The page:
Australia's largest fish that lives its entire life in freshwater.
How big do they get ?
This species can easily reach more than 100 pounds. That's over 45 kg.
The largest Murray cod recorded, in 1902, weighed about 113.5kg, that's over 250 pounds. It was 1.8 meters long, and was about 75 to 114 years old.
Australia has a number of freshwater cod species which all look very similar, however the species from the Murray Darling River Basins is the one widely produced in Australia. The other species are too endangered to allow commercial aquaculture. These other species are mostly produced for conservation purposes. The licensing of these species is strictly controlled by government. All Murray cod sold by the commercial hatcheries in Australia will be, Maccullochella peelii.
Murray cod are suitable for grow-out in tanks and raceways. High density production in open ponds is problematic as the natural territorial behaviour is highly aggressive, resulting in physical injury, often cannibalism. Keeping the fish in high densities in a recirculating aquaculture system, (RAS) has produced the best results. Stocking densities of about 30-40kg/m3 produce the best results with some highly efficient systems capable of up to 60kg/m3. Best results should be achieved at temperatures around 25C. They can tolerate temperatures as low as 5C and up to 30C for brief periods. They have the ability to continue to grow at much lower temperatures than jade perch.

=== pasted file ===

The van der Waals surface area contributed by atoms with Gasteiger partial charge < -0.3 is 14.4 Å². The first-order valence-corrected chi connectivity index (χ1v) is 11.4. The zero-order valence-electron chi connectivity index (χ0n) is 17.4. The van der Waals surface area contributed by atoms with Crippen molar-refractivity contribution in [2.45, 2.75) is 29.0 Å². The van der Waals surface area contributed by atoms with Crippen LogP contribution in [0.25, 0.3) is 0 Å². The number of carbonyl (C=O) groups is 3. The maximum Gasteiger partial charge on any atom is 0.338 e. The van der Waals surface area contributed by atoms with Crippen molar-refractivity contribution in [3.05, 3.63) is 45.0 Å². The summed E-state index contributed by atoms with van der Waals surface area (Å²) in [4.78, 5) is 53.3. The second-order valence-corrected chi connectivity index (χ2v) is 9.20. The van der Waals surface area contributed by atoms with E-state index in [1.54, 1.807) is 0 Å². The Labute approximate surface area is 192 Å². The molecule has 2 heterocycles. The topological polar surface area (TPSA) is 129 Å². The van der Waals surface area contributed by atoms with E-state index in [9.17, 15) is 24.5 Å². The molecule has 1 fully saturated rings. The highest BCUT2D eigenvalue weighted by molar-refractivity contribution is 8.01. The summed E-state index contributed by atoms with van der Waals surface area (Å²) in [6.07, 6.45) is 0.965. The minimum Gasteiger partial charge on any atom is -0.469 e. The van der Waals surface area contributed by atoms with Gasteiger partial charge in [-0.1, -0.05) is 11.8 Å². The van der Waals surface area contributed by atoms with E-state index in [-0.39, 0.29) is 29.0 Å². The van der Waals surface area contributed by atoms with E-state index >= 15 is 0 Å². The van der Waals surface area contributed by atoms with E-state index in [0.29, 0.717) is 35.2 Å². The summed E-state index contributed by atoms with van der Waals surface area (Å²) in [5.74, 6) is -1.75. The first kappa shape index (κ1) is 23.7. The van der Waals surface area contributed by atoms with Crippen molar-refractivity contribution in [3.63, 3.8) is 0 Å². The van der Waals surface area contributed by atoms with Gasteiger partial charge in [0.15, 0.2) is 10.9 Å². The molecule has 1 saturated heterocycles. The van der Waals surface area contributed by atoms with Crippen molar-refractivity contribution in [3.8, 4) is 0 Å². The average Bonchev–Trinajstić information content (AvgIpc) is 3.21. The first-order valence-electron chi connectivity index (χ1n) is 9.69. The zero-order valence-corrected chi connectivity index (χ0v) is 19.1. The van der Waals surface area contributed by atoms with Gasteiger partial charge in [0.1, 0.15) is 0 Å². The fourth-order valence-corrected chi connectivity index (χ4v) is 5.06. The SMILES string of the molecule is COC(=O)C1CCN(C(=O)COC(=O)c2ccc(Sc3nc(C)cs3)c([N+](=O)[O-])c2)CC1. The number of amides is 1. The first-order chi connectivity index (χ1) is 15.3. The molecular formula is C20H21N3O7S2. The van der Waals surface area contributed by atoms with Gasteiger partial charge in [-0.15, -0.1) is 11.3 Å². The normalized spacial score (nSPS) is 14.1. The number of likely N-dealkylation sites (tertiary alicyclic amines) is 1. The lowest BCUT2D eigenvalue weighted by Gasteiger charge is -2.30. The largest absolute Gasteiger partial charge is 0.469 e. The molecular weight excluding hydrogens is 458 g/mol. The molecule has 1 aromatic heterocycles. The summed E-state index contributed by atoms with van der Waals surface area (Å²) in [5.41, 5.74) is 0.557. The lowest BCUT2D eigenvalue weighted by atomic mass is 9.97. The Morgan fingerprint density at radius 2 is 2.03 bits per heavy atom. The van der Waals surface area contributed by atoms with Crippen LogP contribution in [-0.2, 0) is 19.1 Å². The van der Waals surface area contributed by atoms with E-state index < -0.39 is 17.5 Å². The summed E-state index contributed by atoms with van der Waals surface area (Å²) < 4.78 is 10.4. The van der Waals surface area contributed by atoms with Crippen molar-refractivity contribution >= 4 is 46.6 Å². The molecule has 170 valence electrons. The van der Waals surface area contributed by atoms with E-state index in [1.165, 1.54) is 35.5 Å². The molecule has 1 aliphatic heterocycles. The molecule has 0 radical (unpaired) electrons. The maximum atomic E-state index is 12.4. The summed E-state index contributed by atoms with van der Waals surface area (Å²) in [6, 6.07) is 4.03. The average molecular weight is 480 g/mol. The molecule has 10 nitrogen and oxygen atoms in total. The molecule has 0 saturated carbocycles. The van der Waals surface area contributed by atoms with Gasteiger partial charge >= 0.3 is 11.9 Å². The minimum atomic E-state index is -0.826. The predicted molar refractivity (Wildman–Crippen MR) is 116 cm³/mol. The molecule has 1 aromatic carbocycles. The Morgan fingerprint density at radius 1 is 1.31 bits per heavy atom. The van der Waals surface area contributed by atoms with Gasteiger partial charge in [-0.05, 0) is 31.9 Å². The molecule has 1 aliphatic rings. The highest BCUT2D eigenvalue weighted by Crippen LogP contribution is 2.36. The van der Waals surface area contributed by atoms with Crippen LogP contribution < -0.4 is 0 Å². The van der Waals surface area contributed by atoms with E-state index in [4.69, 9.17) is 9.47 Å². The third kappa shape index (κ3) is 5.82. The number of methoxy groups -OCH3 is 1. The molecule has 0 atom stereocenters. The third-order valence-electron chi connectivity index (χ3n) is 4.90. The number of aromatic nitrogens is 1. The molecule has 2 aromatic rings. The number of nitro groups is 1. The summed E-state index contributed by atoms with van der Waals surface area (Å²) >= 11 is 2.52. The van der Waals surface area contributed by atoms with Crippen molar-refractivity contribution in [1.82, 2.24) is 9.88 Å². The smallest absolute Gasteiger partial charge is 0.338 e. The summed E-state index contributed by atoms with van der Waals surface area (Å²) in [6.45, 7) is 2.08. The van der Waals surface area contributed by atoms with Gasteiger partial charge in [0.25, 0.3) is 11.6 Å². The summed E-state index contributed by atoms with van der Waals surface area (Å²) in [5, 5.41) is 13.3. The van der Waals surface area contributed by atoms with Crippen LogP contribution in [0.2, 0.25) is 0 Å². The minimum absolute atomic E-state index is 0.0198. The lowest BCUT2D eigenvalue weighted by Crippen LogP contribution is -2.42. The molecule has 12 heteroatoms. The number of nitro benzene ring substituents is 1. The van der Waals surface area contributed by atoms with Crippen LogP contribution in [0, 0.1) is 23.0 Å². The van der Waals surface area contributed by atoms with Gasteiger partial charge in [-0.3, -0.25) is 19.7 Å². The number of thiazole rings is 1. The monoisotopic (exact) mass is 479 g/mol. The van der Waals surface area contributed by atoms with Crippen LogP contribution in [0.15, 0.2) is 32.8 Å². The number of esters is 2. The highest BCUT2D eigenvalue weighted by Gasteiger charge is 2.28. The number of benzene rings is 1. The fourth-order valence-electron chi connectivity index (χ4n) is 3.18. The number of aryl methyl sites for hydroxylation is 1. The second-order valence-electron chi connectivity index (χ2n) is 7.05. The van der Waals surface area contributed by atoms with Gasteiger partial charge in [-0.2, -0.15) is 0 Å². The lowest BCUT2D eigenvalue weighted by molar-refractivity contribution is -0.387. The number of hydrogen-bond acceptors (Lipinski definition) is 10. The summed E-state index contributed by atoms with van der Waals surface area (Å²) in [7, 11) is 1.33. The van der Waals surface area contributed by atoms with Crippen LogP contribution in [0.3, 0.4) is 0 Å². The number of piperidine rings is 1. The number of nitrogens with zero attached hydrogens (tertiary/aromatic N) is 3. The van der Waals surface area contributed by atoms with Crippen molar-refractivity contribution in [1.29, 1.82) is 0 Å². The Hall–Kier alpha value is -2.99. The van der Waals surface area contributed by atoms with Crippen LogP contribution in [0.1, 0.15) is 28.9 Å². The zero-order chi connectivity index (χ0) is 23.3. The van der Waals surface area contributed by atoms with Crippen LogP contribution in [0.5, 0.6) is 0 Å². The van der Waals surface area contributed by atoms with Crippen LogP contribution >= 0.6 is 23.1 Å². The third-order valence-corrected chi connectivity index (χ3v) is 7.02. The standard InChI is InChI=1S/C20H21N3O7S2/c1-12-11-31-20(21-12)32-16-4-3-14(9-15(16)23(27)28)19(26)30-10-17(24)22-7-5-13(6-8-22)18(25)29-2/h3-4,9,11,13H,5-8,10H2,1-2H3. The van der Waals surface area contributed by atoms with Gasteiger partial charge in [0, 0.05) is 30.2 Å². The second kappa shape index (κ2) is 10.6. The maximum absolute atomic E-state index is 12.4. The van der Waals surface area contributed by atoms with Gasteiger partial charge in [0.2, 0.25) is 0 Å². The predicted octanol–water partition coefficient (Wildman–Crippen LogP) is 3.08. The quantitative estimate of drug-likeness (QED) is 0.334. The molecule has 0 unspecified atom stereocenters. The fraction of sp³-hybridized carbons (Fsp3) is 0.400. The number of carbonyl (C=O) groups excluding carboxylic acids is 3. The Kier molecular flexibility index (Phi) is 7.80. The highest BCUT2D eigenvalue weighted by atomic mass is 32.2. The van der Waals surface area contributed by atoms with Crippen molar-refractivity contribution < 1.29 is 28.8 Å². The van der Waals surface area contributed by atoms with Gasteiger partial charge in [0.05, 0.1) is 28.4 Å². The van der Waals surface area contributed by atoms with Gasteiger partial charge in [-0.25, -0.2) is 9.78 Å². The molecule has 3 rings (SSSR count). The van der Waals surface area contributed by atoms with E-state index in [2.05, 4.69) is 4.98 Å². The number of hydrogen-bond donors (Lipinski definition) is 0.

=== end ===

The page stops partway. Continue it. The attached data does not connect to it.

The supply of fry and fingerlings is very limited. They are available for only a few weeks from late November through to about February. This is because this species usually only breeds once each season. Silver perch and jade perch will continue to produce eggs and spawn for several months. The perch females can spawn several times each season, however Murray cod females usually only spawn once each season.
These pictures are typical of the size produced in Australia for the table.
LEFT: Young adults with some juveniles. RIGHT: Short video stripping eggs from a 10kg Murray cod.